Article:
Because again we are all obsessed by performance, aren't we? sure we are, and gain, FENCE is the only thing that can save your day.
 

Online brucehoult

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Re: The NEORV32 Risc-V Processor
« Reply #33 on: July 08, 2022, 11:59:34 pm »
Those instructions are not required for pipelines, but for multiprocessors.

Superscalars need them, as well as Multitreads need them

custom designs with non-superscalars and LIFO/FIFO memory mapped devices may need "pipeline-dedicate instructions" to mitigate.

Talking about the RISC-V ISA, there are implementations that use a "relaxed memory model" where the order of loads and stores performed by one thread may be different when seen by another.

Not by another thread. By another CPU.
 

Online DiTBho

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Re: The NEORV32 Risc-V Processor
« Reply #34 on: July 09, 2022, 01:13:22 am »
Not by another thread. By another CPU.

Same CPU with resources replication
 

Online brucehoult

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Re: The NEORV32 Risc-V Processor
« Reply #35 on: July 09, 2022, 01:53:19 am »
Not by another thread. By another CPU.

Same CPU with resources replication

What do you mean by that?

RISC-V caches must appear to software [1] to be physically-indexed, physically-tagged, so even if another thread accesses the same RAM at a different virtual address the correct data is seen.

[1] many implementations use virtually-indexed L1 cache so the cache access can proceed in parallel with the TLB lookup, but as long as the associative "way" size is no larger than a VM page the effect it the same. i.e. a 16 KB L1 cache must have at least 4 ways, a 32 KB L1 cache must have at least 8 ways etc. L2/L3 cache waits for TLB so can have fewer ways.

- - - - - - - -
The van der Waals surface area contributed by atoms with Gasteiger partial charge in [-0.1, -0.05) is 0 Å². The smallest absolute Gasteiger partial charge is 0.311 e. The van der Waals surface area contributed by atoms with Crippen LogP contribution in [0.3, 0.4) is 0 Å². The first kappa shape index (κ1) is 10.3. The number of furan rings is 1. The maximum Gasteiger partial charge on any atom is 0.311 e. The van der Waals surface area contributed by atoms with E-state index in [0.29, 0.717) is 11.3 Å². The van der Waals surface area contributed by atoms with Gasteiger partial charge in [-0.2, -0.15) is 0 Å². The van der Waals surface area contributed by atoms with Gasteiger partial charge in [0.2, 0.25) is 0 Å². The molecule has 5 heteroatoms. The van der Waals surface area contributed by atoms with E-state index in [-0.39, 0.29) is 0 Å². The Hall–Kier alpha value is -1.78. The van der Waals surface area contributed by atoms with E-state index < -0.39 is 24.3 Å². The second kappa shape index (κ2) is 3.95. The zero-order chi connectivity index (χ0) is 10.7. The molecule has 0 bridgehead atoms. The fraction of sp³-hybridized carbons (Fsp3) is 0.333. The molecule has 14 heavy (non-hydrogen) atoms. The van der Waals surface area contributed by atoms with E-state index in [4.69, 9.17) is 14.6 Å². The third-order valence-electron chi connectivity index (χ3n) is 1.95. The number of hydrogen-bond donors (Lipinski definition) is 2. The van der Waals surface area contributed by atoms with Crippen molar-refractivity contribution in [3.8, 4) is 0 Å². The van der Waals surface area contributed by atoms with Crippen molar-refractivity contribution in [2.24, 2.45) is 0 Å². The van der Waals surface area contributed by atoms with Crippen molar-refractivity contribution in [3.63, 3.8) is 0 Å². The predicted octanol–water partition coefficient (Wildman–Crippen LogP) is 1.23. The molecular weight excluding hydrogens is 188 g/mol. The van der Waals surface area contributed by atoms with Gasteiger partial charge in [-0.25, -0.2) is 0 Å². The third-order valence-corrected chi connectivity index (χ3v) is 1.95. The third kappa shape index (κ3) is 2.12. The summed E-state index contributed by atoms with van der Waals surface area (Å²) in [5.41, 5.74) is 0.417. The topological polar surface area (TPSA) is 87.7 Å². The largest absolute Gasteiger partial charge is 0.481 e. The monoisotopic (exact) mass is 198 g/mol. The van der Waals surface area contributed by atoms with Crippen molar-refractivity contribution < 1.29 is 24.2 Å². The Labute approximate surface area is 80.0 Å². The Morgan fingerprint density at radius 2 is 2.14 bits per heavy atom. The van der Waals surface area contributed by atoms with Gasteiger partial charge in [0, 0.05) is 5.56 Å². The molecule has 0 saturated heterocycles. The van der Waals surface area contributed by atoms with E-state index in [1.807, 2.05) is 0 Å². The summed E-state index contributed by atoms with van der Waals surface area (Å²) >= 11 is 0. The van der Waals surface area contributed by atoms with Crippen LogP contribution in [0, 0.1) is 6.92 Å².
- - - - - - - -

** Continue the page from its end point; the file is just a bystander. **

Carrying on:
Offline betocool

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Re: The NEORV32 Risc-V Processor
« Reply #36 on: July 09, 2022, 03:13:12 am »
The reasons for me to use this processor are in no particular order:
- Documentation is pretty good, as well as examples
- Support from the mantainer is top notch. I've been working with him this week in getting to execute code from an SPI flash on my dev kit by changing the bootloader. After a few misses and some bugs we found, it's working.
- Performance wise... we'll see... very early days still, but if I can get an audio signal ADC'd and DAC'd, that will be a good start.

With the above in mind, I've felt that other implementations are more "academic" oriented, if that makes sense, in terms of creating big constructs but in a more complex way, aimed at FPGA developers rather than µC users/developers. It's fun to add a new peripheral to your micro, I love that flexibility, but after that's done some of us would want to just use the construct, flash a binary, debug the code, and be done with the project until the next one comes along.

The above is my opinion, based on observation. I'm not belittling the work other groups have done, I'm a big fan of open source, but at times it's very hard to get through the initial barrier in new projects.

Cheers,

Alberto